Blogger David Ostler recounted how he had been sued and talked about the strain it imposed on him, the two years he had spent fighting the action, and his fear of personal bankruptcy.
The case was eventually struck out by the High Court but without pro bono legal help from David Green and Robert Dougans the outcome might have been very different.
Sile Lane from Sense About Science told of the pressure that bloggers and small publishers faced when threatened with legal action. The time and costs of getting embroiled in a court battle meant that, more often that not, they backed down, or their internet service providers did.
Media lawyer Mark Stephens – fresh from his European Court press freedom victory – put the cat among the pigeons by suggesting UK libel laws should be scrapped. He believed the good sense of the crowd and voices of reason could be left to do the work.
He cited the Gina Ford v Mumsnet libel case as an example of libel law no longer being fit for purpose: “There was nothing really libellous in there …I felt at that point the libel laws had fallen into disrepute.”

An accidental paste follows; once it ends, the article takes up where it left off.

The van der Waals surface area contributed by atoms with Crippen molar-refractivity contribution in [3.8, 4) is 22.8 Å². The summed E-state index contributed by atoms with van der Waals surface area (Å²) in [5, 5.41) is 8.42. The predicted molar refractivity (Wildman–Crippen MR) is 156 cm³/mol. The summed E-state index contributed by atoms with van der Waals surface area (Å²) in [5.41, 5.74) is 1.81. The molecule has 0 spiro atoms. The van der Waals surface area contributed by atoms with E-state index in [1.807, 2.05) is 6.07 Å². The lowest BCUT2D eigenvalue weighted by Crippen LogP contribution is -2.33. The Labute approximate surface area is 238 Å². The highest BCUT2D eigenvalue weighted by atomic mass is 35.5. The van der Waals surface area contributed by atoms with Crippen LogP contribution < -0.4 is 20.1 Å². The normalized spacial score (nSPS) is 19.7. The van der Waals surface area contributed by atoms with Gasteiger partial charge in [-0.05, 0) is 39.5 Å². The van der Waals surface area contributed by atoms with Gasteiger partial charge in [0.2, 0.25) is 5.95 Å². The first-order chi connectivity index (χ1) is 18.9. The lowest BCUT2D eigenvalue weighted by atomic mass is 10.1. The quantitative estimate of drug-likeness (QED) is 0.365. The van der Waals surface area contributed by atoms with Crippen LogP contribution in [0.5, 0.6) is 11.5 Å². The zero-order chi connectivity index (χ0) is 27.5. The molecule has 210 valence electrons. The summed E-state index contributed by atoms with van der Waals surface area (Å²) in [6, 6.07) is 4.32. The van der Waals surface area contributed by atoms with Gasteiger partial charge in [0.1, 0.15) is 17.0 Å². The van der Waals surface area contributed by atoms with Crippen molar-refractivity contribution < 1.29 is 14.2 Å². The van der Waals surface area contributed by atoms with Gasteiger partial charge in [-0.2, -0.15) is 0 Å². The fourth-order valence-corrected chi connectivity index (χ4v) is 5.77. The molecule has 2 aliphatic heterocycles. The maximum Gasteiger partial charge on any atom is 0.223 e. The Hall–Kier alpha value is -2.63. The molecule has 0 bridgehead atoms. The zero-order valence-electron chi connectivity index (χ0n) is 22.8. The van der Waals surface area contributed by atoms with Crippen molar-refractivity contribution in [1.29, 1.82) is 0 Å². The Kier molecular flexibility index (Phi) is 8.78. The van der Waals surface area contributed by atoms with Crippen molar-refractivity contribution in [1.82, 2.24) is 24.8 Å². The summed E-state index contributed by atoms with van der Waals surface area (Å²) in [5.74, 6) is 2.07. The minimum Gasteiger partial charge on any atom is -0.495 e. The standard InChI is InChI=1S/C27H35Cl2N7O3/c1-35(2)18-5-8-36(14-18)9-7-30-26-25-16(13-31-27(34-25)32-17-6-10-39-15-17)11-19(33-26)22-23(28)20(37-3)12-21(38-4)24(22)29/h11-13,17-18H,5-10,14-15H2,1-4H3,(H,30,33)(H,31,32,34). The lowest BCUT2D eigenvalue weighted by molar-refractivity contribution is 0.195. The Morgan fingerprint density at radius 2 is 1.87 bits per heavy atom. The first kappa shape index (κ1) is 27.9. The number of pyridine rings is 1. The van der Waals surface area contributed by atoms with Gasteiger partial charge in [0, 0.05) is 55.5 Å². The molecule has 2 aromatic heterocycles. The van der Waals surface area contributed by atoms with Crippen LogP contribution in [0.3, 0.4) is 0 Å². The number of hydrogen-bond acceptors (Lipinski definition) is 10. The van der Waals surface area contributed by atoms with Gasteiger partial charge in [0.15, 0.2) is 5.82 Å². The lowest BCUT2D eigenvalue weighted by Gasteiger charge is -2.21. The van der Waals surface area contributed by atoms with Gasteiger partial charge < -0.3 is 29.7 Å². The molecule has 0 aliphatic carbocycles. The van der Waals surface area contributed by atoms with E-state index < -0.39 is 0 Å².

“I’m positing a situation where we do away with libel. Speech, meet speech. Work it out.”
He also dismissed the notion of libel tribunals for fast-track disposal of claims. “It’s not in the interests of lawyers. Lawyers run this for lawyers. It’s an embarrassment to the legal profession”.
Judith Townend has provided a fuller account of the cut and thrust
- Libel law should protect the public, not the powerful | Dan Hind (guardian.co.uk)
- Libel after Eady (newstatesman.com)